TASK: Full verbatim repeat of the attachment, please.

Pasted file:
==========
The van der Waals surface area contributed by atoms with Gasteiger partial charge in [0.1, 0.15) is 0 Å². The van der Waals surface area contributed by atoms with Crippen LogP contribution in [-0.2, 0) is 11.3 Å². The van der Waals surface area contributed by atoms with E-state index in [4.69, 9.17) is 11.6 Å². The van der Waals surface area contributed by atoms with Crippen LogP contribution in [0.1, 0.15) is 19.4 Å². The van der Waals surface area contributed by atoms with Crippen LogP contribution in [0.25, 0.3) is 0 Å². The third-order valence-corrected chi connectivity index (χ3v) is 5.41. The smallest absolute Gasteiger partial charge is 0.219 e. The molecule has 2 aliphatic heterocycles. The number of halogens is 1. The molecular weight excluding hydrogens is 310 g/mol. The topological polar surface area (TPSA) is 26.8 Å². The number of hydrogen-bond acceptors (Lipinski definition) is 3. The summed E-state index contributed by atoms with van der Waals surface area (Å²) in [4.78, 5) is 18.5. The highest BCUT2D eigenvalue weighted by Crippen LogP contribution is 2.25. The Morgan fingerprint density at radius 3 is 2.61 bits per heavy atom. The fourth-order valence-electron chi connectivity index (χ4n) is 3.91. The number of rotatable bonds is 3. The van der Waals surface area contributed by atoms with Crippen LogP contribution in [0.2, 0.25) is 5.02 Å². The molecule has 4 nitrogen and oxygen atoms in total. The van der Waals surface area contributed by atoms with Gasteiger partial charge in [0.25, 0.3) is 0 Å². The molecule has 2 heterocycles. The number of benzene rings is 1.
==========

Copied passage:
The van der Waals surface area contributed by atoms with Gasteiger partial charge in [0.1, 0.15) is 0 Å². The van der Waals surface area contributed by atoms with Crippen LogP contribution in [-0.2, 0) is 11.3 Å². The van der Waals surface area contributed by atoms with E-state index in [4.69, 9.17) is 11.6 Å². The van der Waals surface area contributed by atoms with Crippen LogP contribution in [0.1, 0.15) is 19.4 Å². The van der Waals surface area contributed by atoms with Crippen LogP contribution in [0.25, 0.3) is 0 Å². The third-order valence-corrected chi connectivity index (χ3v) is 5.41. The smallest absolute Gasteiger partial charge is 0.219 e. The molecule has 2 aliphatic heterocycles. The number of halogens is 1. The molecular weight excluding hydrogens is 310 g/mol. The topological polar surface area (TPSA) is 26.8 Å². The number of hydrogen-bond acceptors (Lipinski definition) is 3. The summed E-state index contributed by atoms with van der Waals surface area (Å²) in [4.78, 5) is 18.5. The highest BCUT2D eigenvalue weighted by Crippen LogP contribution is 2.25. The Morgan fingerprint density at radius 3 is 2.61 bits per heavy atom. The fourth-order valence-electron chi connectivity index (χ4n) is 3.91. The number of rotatable bonds is 3. The van der Waals surface area contributed by atoms with Crippen LogP contribution in [0.2, 0.25) is 5.02 Å². The molecule has 4 nitrogen and oxygen atoms in total. The van der Waals surface area contributed by atoms with Gasteiger partial charge in [0.25, 0.3) is 0 Å². The molecule has 2 heterocycles. The number of benzene rings is 1.